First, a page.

The fire safety inspectors have been going through campus residence halls since Sept. 30, and will continue to do so until Nov. 1.
The inspections are an annual procedure mandated by the Commonwealth of Virginia. Many students are familiar with these inspections, which ensure there are no open flame devices or extension cords in the room as well as that the smoke detectors are working. Director of Housing Operations for Residence Life Chris Durden, who accompanies Steve Lindsblad, the representative from the State Fire Marshal Office, to all the dorms, reported that inspections have gone relatively well thus far.
The most common infraction for rooms, which are inspected at random, is that students own extension cords instead of resettable power strips. When students have a violation, Durden cites it and notifies the College of William and Mary. The student is then notified and has 30 days to correct the violation. Durden says he always makes sure students understand the problem so that it can be fixed correctly.
“We don’t hold it against students. It’s more educational,” Durden said.
The two inspectors do not just check dorm rooms. They make sure the fire safety equipment, such as smoke detectors, fire extinguishers and sprinklers, are up to date. They also make sure stairways and hallways are clear and unobstructed by objects. Finally, they check that all mechanical spaces and maintenance rooms meet fire code standards.
Along with the fire safety inspections have come an increased number of fire drills, which make sure all the alarm systems are working properly and that students know where to go in the event of an evacuation. The evacuation practice is also helped by students who unintentionally set off smoke alarms as they get used to their living spaces. Durden and his fellow fire inspector, who are moving on to New Campus after have finished Old Campus, revealed that most of the false alarms are due to cooking-related incidents.
“[Students are coming to] the realization that popcorn doesn’t take five minutes to cook. The heat requirements for the smoke detectors are very, very fine,” Durden said. “If you take a shower and steam rolls out, it may trip the smoke detectors.”
One dorm that has experienced numerous alarm soundings this year is One Tribe Place. One Tribe Place’s fire alarm system is still being completed because it is a new residence hall. Although all the rooms are updated with the proper systems, alarm devices and sprinklers are still being installed in the garage. As this work is going on, sometimes wires cross or tests need to be run on the system, causing the alarms go off.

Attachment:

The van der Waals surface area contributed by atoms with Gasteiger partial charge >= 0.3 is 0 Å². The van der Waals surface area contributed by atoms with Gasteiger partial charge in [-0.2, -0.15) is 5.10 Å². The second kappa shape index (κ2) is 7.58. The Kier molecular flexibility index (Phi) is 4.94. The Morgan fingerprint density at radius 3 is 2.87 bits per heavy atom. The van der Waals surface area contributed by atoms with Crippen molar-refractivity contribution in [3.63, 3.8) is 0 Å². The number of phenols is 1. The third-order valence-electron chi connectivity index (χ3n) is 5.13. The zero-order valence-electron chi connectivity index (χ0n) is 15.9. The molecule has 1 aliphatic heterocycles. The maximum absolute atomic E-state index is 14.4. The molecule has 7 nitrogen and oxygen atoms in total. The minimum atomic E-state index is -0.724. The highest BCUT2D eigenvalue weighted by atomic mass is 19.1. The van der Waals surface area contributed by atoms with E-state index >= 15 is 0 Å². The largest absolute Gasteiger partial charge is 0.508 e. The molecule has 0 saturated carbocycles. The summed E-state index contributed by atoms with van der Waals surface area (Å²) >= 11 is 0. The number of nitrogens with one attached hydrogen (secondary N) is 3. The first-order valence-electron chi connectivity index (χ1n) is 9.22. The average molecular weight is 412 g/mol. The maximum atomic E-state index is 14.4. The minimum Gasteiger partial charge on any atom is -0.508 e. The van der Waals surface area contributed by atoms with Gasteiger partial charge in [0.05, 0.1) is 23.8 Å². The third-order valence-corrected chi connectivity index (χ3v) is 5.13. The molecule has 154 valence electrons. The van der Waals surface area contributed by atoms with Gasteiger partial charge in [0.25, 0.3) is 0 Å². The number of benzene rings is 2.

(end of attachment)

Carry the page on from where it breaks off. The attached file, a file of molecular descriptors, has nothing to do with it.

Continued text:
Nicole Mendoza ’14, a resident of One Tribe Place, has experienced a few of the fire drills. Although she is never thrilled with dropping everything to walk to the back parking lot, she recognizes the drills are a necessary inconvenience.
“It’s important that everyone knows where to go and how to exit,” Mendoza said.
Another One Tribe Place resident, C. J. Dube ’16, agrees with Mendoza that it is important to know where to go. However, he finds the frequency of drills annoying. One particularly unwelcome drill came at 7 a.m. on a Friday.
“I had an 8 a.m., so it wasn’t a big deal. But if it was a Tuesday [or] Thursday, I would have been furious,” Dube said. “I definitely see the importance, but the amount is kind of absurd.”
Even though they can be inconvenient, fire safety officials feel it is crucial for students across campus. Fires have occurred in dorms before, such as Jefferson Hall and Preston Hall. Durden stressed that the fire safety tips learned as early as preschool still come in handy and are as vital as ever.
“Fire can spread and smoke can kill so quickly,” Durden said. “When you hear [an alarm], you get out. It makes you take stock of what’s really important.”